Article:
Posted in Blogmas, Lifestyle, Ponderings, Regarding polly

Polly’s Pondering’s – Why do we have such a problem buying presents?

Polly’s pondering’s are very quick posts (that I can type into the WordPress App during my lunch break!) It is just me chatting about something that I have ‘pondered’ today and speedily typed up while munching on my bread-sticks and hummus. Consider it a take on modern miscellany with an older person’s perspective. This weeks pondering? Why do we have such a problem with buying presents?

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The problem with presents:

Have you ever had someone ask :
“What would you like for Christmas?”
and you have replied :
“Don’t really want anything…ummm… I need some tea towels? A pack of tea towels?”
I’m not buying you that! – I’ll get you a nice soap set.”

Why ask if you aren’t willing to listen to requests! If you are just going to totally ignore what I needed and get something completely different why bother asking for input?

One year I asked for a wine rack and received a fleece jumper – I do not do fleece; I am not a fleecy kind of girl. You also cannot store wine in fleece…it makes it warm…totally unsuitable.

Some people feel that asking someone what they want ruins the whole point of Christmas; your gift should be a surprise, or maybe you should know your friend/ loved one well enough to instinctively know what they would like – or definitely NOT like. I feel it is more important to get someone something that will be of use, or at the least enjoyable for them.

While doing my research for this piece, I was surprised at the number of posts that actively encourage not buying gifts at all; That Christmas is all about your ‘presence’ not your presents.
From an economic standpoint, Martin Lewis argues that presents are a zero-sum game. I buy you a present, you spend the same money as me, no-one has gained anything – especially if the present is a bit naff. Why have we got like this?

Are we doing presents wrong?

Giving a gift is the simplest thing in the world. Why have we made it so complicated? I think the real reason people refuse to buy you what you have asked for, especially if you have asked for something as simple as tea towels, or a pack of pens for school, is because they are more concerned with how they will be perceived. Presents aren’t about the person receiving them for some people. It is about ‘top show’; about looking good, and looking generous. Presents should always be about the recipient. Have you ever seen someone say ‘don’t get me anything’ only for this to be countered with the suggestion that they ‘need to have something to unwrap’, despite their protestations?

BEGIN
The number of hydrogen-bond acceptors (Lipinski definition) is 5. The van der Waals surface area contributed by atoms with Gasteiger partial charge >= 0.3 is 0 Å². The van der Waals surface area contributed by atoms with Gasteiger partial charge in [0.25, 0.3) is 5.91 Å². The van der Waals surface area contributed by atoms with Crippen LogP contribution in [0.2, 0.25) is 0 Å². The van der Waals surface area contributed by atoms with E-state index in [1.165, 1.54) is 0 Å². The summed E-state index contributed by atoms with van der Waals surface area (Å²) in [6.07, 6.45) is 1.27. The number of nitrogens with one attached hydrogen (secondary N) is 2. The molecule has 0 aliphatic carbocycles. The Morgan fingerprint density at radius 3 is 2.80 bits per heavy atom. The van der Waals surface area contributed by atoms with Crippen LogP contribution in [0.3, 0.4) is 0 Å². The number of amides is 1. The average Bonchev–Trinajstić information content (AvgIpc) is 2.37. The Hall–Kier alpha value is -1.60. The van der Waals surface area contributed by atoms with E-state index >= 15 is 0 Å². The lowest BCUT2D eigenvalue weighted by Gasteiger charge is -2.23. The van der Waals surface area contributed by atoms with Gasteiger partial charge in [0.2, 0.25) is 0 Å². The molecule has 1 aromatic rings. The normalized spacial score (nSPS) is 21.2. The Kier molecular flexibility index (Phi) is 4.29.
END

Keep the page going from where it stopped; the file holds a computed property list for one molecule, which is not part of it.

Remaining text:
Gift buying is not about the buyer. You buy them something they would like or, if they have asked for something specific, buy them what they want. Buying something small is not a poor reflection on the buyer, if that is what was requested. We need to take the ego out of gift giving. It doesn’t matter if the other person hasn’t spent as much back, or if their gift isn’t as thoughtful or as meaningful as yours. Like the old saying goes: you do not give to receive.

Do gift giving properly:

Have you ever spotted something and thought ‘she will really like that’ or ‘that is so them’. When you know someone well it is easier to get them a present that you know they will enjoy, because you know what they like and what they want. I am always bemused at the long list of recipients to my Mums gift buying: friends of friend’s grandchildren, people she hasn’t seen for years, friend’s partners who she has yet to meet… so the first rule of gift buying?

You are under no obligation to buy ANYONE a present. You choose to buy them.

What is the worst that will happen if you don’t drop a tin of biscuits around to your old babysitter who you occasionally bump into now and then? Absolutely nothing. Life will go on and it is possible that they won’t even notice.

Buying cheap tat to pad out a present is unnecessary.

I always used to do this for the kids. I felt they had to have exactly the same number of presents or it would look unfair. To who? No-one, that’s who. My boys know it is easy to buy small presents for girls – bath bombs, ear-rings – while they want computer games that cost the best part of £40 a pop. They know they will have less in terms of physical presents, because I have explained they all get the same spent on them.

Just ask!

We have to buy a Secret Santa present in work. I was always a bit wary of them as I have been stung by some shockingly bad and thoughtless presents. I now look on it as a gift buying exercise, not a gift getting one and with my low expectations anything will be a bonus.